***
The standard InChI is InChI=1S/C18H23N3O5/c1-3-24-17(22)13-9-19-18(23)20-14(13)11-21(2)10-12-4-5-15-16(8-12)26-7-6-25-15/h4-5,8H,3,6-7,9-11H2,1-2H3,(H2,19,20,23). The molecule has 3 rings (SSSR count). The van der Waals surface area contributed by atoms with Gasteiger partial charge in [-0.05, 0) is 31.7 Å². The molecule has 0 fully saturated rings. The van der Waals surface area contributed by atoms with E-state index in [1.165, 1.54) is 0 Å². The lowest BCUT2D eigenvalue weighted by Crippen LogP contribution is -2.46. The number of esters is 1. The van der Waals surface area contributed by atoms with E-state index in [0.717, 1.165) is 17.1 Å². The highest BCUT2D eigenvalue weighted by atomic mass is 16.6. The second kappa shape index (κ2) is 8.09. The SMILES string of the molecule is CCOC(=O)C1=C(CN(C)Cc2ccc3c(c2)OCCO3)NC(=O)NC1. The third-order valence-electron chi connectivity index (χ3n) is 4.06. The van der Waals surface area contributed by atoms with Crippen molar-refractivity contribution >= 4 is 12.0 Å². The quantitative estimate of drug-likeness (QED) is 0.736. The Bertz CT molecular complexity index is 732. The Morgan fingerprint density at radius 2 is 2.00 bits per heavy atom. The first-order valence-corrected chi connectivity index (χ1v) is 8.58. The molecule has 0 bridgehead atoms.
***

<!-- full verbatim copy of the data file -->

The standard InChI is InChI=1S/C18H23N3O5/c1-3-24-17(22)13-9-19-18(23)20-14(13)11-21(2)10-12-4-5-15-16(8-12)26-7-6-25-15/h4-5,8H,3,6-7,9-11H2,1-2H3,(H2,19,20,23). The molecule has 3 rings (SSSR count). The van der Waals surface area contributed by atoms with Gasteiger partial charge in [-0.05, 0) is 31.7 Å². The molecule has 0 fully saturated rings. The van der Waals surface area contributed by atoms with E-state index in [1.165, 1.54) is 0 Å². The lowest BCUT2D eigenvalue weighted by Crippen LogP contribution is -2.46. The number of esters is 1. The van der Waals surface area contributed by atoms with E-state index in [0.717, 1.165) is 17.1 Å². The highest BCUT2D eigenvalue weighted by atomic mass is 16.6. The second kappa shape index (κ2) is 8.09. The SMILES string of the molecule is CCOC(=O)C1=C(CN(C)Cc2ccc3c(c2)OCCO3)NC(=O)NC1. The third-order valence-electron chi connectivity index (χ3n) is 4.06. The van der Waals surface area contributed by atoms with Crippen molar-refractivity contribution >= 4 is 12.0 Å². The quantitative estimate of drug-likeness (QED) is 0.736. The Bertz CT molecular complexity index is 732. The Morgan fingerprint density at radius 2 is 2.00 bits per heavy atom. The first-order valence-corrected chi connectivity index (χ1v) is 8.58. The molecule has 0 bridgehead atoms.